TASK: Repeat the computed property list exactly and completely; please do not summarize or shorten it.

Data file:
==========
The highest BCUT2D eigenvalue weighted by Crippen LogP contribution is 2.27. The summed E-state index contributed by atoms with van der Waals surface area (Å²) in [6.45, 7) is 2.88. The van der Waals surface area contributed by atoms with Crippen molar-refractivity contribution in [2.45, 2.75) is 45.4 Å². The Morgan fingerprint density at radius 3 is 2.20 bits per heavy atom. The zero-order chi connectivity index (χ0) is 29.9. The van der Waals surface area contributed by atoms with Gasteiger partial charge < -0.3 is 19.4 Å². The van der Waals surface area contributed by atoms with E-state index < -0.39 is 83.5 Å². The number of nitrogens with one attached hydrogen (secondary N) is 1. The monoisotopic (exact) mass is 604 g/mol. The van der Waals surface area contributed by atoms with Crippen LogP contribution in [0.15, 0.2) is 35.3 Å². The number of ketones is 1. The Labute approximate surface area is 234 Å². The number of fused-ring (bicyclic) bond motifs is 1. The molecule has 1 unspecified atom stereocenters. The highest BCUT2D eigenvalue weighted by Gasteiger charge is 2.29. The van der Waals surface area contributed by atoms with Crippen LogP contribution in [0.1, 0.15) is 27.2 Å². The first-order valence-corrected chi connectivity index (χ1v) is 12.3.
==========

The highest BCUT2D eigenvalue weighted by Crippen LogP contribution is 2.27. The summed E-state index contributed by atoms with van der Waals surface area (Å²) in [6.45, 7) is 2.88. The van der Waals surface area contributed by atoms with Crippen molar-refractivity contribution in [2.45, 2.75) is 45.4 Å². The Morgan fingerprint density at radius 3 is 2.20 bits per heavy atom. The zero-order chi connectivity index (χ0) is 29.9. The van der Waals surface area contributed by atoms with Gasteiger partial charge < -0.3 is 19.4 Å². The van der Waals surface area contributed by atoms with E-state index < -0.39 is 83.5 Å². The number of nitrogens with one attached hydrogen (secondary N) is 1. The monoisotopic (exact) mass is 604 g/mol. The van der Waals surface area contributed by atoms with Crippen LogP contribution in [0.15, 0.2) is 35.3 Å². The number of ketones is 1. The Labute approximate surface area is 234 Å². The number of fused-ring (bicyclic) bond motifs is 1. The molecule has 1 unspecified atom stereocenters. The highest BCUT2D eigenvalue weighted by Gasteiger charge is 2.29. The van der Waals surface area contributed by atoms with Crippen LogP contribution in [0.1, 0.15) is 27.2 Å². The first-order valence-corrected chi connectivity index (χ1v) is 12.3.